Did you notice anything odd while you were reading the text in the triangle? Did you notice the second “the”? If not, it’s likely because you were reading this from a top-down approach. Having a second “the” doesn’t make sense. We know this. Our brain knows this and doesn’t expect there to be a second one, so we have a tendency to skip right over it. In other words, your past experience has changed the way you perceive the writing in the triangle! A beginning reader—one who is using a bottom-up approach by carefully attending to each piece—would be less likely to make this error. The above demonstration illustrates how our experiences can influence the way our brain processes sensory information.
Another way to distinguish between perception and sensation is that sensation is a physical process, whereas perception is psychological. For example, upon walking into a kitchen and smelling the scent of baking cinnamon rolls, the sensation is the scent receptors detecting the odor of cinnamon, but the perception may be “Mmm, this smells like the bread Grandma used to bake when the family gathered for holidays.” Although our perceptions are built from sensations, not all sensations result in perception. In fact, we often don’t perceive stimuli that remain relatively constant over prolonged periods of time, which is known as sensory adaption. Imagine entering a classroom with an old analog clock. Upon first entering the room, you can hear the ticking of the clock; as you begin to engage in conversation with classmates or listen to your professor greet the class, you are no longer aware of the ticking. The clock is still ticking, and that information is still affecting sensory receptors of the auditory system. The fact that you no longer perceive the sound demonstrates sensory adaptation and shows that while closely associated, sensation and perception are different.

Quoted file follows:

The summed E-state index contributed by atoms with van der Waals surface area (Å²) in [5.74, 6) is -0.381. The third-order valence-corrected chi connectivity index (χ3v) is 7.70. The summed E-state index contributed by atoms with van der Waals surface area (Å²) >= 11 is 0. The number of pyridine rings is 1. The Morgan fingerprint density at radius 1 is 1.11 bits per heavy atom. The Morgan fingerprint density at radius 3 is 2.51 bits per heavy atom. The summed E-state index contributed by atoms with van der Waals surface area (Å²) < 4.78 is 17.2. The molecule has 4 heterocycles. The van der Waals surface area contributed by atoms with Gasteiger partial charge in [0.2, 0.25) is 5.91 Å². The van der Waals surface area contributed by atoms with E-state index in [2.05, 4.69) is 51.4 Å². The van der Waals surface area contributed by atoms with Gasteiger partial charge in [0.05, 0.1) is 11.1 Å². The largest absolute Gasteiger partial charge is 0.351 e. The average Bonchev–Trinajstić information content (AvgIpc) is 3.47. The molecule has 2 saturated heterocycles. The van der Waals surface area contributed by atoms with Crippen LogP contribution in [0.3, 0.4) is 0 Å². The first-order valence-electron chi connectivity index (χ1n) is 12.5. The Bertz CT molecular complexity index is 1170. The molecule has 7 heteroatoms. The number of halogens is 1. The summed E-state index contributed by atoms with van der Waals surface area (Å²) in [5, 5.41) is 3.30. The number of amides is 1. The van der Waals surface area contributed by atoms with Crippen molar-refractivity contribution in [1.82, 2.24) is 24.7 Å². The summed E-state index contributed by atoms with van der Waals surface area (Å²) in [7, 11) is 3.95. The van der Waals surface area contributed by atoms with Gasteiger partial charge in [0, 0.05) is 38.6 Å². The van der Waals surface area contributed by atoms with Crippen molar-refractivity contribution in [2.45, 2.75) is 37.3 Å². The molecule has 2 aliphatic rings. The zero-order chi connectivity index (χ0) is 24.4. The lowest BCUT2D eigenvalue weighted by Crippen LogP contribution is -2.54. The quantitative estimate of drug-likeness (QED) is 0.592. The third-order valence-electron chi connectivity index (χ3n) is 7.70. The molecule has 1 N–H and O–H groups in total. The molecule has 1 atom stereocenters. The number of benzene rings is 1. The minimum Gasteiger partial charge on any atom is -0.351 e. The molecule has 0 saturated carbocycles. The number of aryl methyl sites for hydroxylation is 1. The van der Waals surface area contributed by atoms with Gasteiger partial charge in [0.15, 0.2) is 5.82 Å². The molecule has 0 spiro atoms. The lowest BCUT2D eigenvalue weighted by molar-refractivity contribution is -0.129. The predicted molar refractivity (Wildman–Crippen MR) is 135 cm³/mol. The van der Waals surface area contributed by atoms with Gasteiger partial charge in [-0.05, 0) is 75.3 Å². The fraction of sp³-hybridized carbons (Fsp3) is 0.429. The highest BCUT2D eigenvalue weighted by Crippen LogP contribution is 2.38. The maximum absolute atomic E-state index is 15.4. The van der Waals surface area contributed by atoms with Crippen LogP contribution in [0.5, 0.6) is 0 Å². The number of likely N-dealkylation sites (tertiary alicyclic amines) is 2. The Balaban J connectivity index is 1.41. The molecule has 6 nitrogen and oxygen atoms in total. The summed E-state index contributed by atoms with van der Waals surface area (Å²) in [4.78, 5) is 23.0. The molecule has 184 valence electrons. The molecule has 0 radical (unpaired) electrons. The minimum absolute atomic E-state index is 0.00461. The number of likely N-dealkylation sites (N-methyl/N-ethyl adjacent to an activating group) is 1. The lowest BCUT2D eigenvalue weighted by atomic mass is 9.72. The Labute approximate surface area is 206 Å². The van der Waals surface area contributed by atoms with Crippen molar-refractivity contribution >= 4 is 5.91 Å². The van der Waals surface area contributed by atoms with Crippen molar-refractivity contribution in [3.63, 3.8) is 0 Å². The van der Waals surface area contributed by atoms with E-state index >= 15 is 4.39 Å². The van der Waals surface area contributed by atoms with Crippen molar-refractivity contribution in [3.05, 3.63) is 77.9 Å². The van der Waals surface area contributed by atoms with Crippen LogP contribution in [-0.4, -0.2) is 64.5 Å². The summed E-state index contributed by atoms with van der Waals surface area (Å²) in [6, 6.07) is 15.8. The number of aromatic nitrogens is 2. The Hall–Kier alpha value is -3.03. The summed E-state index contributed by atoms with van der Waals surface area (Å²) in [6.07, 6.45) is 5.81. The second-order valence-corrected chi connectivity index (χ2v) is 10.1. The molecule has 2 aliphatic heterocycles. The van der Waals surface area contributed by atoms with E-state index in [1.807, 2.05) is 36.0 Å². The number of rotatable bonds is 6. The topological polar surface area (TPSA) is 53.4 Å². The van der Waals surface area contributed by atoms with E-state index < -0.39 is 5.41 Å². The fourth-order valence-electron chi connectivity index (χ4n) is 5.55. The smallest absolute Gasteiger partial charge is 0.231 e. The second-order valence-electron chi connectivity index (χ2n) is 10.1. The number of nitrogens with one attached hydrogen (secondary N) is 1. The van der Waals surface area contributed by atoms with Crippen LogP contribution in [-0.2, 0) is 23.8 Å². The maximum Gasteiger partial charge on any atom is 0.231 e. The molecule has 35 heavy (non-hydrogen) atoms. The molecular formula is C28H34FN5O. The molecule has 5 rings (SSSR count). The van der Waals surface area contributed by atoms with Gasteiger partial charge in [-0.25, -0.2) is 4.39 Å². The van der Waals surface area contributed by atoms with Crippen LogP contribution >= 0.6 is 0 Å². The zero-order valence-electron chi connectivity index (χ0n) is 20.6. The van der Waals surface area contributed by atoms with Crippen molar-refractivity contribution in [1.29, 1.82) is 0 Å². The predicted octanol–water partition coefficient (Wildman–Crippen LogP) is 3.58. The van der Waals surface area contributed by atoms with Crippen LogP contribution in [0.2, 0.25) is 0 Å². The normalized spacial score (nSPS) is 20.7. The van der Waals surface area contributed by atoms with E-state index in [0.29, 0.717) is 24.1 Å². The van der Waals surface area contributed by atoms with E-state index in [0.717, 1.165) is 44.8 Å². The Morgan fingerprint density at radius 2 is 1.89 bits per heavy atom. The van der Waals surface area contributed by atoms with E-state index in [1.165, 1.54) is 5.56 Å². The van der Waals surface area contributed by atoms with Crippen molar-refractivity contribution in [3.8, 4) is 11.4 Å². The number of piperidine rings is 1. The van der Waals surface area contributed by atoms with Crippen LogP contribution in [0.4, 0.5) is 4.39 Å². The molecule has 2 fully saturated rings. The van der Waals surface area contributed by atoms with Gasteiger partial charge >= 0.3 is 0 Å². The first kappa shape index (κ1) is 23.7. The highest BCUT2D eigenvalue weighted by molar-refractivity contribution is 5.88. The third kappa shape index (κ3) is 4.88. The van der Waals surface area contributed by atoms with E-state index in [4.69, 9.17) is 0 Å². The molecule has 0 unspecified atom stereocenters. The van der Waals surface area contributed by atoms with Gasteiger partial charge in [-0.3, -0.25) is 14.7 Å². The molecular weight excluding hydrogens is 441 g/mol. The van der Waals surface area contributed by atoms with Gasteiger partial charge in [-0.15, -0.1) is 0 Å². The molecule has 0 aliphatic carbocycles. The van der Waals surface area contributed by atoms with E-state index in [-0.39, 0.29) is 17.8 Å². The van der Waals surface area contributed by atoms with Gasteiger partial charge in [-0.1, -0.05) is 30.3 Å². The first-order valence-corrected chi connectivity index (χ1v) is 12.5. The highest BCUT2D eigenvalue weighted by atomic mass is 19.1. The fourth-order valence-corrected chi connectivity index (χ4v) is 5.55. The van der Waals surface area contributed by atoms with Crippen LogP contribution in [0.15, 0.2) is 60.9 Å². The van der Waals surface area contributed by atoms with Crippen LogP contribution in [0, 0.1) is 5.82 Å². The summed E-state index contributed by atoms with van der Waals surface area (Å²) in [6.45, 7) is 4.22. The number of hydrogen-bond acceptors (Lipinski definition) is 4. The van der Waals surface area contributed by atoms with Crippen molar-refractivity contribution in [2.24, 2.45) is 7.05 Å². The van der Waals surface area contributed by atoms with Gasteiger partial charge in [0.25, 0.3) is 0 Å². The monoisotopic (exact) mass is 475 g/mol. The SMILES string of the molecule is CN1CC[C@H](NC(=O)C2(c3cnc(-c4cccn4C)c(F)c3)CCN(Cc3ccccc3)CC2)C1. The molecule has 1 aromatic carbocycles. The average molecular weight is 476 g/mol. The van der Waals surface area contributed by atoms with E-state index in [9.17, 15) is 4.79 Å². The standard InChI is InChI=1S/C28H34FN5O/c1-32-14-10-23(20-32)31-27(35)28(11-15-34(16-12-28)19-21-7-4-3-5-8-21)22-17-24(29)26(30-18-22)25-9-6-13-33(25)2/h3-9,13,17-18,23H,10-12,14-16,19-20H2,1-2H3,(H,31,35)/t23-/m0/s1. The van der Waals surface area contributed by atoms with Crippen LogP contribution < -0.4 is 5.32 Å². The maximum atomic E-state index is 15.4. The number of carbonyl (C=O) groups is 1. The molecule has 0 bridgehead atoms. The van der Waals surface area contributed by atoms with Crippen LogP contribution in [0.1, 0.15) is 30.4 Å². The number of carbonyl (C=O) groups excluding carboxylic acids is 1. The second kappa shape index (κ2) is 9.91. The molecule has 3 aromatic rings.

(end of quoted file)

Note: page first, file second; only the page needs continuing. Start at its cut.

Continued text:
When we experience a sensory stimulus that doesn’t change, we stop paying attention to it. This is why we don’t feel the weight of our clothing, hear the hum of a projector in a lecture hall, or see all the tiny scratches on the lenses of our glasses. Thus, when a stimulus is constant and unchanging, we experience sensory adaptation. This occurs because if a stimulus does not change, our brain quits responding to it. A great example of this occurs when we leave the radio on in our car after we park it at home for the night. When we listen to the radio on our way home, the volume seems reasonable. However, the next morning when we start the car, we might be startled by how loud the radio is. We don’t remember it being that loud last night. What happened? We adapted to the constant stimulus (the radio volume) over the course of the previous day and increased the volume at various times.
- Sensation and Perception sections adapted by Isaias Hernandez from "NOBA-Vision"; https://nobaproject.com/modules/sensation-and-perception
- Vision sections adapted by Isaias Hernandez from "Sensation vs Perception"; https://www.oercommons.org/courses/i...erception/view